Well some people especulate that we are part of God, or something like that, but deep down I think God doesn't really have parts like our world has parts. I mean I remember my friend telling that to be one with God you needto enhance you own existence. Something like to see the stars you need to get outside or something like that.

    Anyway I see you know less about theology than me man XD, wanna talk about something more Earth-like ?

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  30. Robert O'BrienAugust 4, 2011 at 10:33 PM

    "Furthermore, I'm not interested what long dead philosophers (Aristotle) or theologians (Aquinas) think because they had no idea as to the true nature of the Universe. If the questions they asked haven't been answered it's because the questions they asked have been found not worth answering."

    That's just nonsense. Are you trying to make some sense?

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  31. Robert O'BrienAugust 4, 2011 at 10:37 PM

    Although he often posts idiotic screeds, Jason Rosenhouse is not an idiot. The noxious mediocrities who tend to follow/comment on his blog, however, are a different story. (Most of them also follow Pharyngula, which tells you all you need to know, really.) They make Jason look like a philosopher-king by comparison.

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  32. Michael,

    Answers to your questions:

    Selection is at the gene, the group and the species. They're all just different ways at looking at the same thing.

    Adaptionism and random drift have varying importances depending upon the size of the population and the nature of the trait. Neutral drift won't happen with big populations or bad traits.
    Punctuated equilibrium and special creation are distinguished in the fossil record by getting more data. Punctuated equilibrium predicts that there will be a small limited population somewhere which underwent more rapid evolution and left fewer fossils. It's just a matter of finding them before they're eroded away.
    Under which survivors don't survive? What do you mean? Nothing survives forever. The best that happens is that an individual has plenty of grandchildren. I suppose you could be meaning that an individual could be the 'fittest' in its population but just by bad luck could die young, for example for a very fit Emperor Penguin could by sheer misfortune dive into the ocean next to a very hungry Leopard Seal.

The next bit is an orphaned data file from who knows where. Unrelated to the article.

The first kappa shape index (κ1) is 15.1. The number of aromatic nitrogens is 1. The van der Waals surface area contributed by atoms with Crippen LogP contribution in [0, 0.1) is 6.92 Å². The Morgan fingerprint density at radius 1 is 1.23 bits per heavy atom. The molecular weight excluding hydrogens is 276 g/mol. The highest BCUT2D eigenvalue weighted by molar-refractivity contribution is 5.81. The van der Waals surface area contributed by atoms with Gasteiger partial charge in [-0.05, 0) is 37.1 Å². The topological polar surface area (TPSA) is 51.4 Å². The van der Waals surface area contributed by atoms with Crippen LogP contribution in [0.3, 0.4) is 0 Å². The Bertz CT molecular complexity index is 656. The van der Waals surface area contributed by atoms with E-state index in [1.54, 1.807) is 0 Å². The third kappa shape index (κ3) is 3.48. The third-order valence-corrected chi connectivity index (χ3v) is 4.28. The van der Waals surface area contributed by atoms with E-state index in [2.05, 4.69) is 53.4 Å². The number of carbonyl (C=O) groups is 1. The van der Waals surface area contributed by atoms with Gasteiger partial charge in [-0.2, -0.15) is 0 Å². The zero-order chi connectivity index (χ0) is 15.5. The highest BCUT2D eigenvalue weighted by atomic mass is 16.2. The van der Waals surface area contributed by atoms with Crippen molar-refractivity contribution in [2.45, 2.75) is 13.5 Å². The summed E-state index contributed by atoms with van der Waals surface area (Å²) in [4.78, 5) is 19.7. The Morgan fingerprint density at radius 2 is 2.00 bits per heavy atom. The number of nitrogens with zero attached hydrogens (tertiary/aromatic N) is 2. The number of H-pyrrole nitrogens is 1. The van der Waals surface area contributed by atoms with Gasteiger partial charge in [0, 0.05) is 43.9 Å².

The point is, the answers are available or potentially ascertainable.

    Aristotle's and Aquinas' questions are just rhetoric, with no connection to reality.

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  33. ahhahaha ... they are just rhetoric... really ???

    funny why exaclty they are just rhetoric ??? I think you are about to say that they did no experimentation so they have no valid arguments... although that is a genetic fallacy... Actually your complaint was a Genetic fallacy XD

    ______________________________________

    Well ... about the Fossils... well wouldn't those transitions we saw already this population with rapid evolution ??? Haven't we found them already or parts of them at least.


    I think Dr Egnor is asking what are the parameters to Natural Selection... see... to kind of offer some ground to argument about... weeellll how things are selected.

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  34. Edward,

    Would you care to translate your last question into English? It's gibberish as phrased. Regarding fossils; a minority of individuals dying avoid being consumed by predators or scavengers. Of the dead which avoid this fate, they then have to be preserved long enough to be be fossilized and the rocks with the fossils then to eroded to reveal the fossils. And then someone has to come along and recognize the fossil before it's destroyed. So of all the individuals that have lived, a vanishingly small percentage yield fossils which are found. And the chances of being found are unequal. Marine species more likely than terrestrial, hard shelled or skeletalised species more than soft ones, widespread or long lasting species more likely than localized or short lasting species. Of all the species that have ever lived it's a certainty that fossils exist for only a very small percentage.

    It's not selection for fitness, it's selection for the number of offspring and grandchildren that's important. There are always tradeoffs involved. Being able to run faster to avoid predators might take energy from breeding. An individual doesn't need to run faster than its predator, it just needs to run faster than the slowest of its peers.

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  35. @Robert: